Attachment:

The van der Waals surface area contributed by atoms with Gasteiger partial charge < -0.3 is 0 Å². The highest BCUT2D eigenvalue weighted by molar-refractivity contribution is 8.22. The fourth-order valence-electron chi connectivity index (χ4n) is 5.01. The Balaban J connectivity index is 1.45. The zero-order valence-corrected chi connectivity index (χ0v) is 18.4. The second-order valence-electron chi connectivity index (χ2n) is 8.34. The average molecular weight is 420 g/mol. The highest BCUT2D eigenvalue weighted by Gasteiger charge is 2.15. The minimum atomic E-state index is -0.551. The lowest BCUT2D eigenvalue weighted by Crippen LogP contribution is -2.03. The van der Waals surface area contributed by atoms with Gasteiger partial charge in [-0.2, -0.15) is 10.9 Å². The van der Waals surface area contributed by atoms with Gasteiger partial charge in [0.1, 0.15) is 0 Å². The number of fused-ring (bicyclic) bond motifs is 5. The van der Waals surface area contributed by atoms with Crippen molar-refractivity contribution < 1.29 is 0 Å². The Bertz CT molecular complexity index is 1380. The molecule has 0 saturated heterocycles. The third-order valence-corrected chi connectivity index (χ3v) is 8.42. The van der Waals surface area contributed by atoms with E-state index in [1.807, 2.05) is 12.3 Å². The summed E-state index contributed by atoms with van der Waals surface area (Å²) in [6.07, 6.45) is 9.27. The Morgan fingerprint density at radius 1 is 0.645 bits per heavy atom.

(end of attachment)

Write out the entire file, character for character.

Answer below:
The van der Waals surface area contributed by atoms with Gasteiger partial charge < -0.3 is 0 Å². The highest BCUT2D eigenvalue weighted by molar-refractivity contribution is 8.22. The fourth-order valence-electron chi connectivity index (χ4n) is 5.01. The Balaban J connectivity index is 1.45. The zero-order valence-corrected chi connectivity index (χ0v) is 18.4. The second-order valence-electron chi connectivity index (χ2n) is 8.34. The average molecular weight is 420 g/mol. The highest BCUT2D eigenvalue weighted by Gasteiger charge is 2.15. The minimum atomic E-state index is -0.551. The lowest BCUT2D eigenvalue weighted by Crippen LogP contribution is -2.03. The van der Waals surface area contributed by atoms with Gasteiger partial charge in [-0.2, -0.15) is 10.9 Å². The van der Waals surface area contributed by atoms with Gasteiger partial charge in [0.1, 0.15) is 0 Å². The number of fused-ring (bicyclic) bond motifs is 5. The van der Waals surface area contributed by atoms with Crippen molar-refractivity contribution < 1.29 is 0 Å². The Bertz CT molecular complexity index is 1380. The molecule has 0 saturated heterocycles. The third-order valence-corrected chi connectivity index (χ3v) is 8.42. The van der Waals surface area contributed by atoms with E-state index in [1.807, 2.05) is 12.3 Å². The summed E-state index contributed by atoms with van der Waals surface area (Å²) in [6.07, 6.45) is 9.27. The Morgan fingerprint density at radius 1 is 0.645 bits per heavy atom.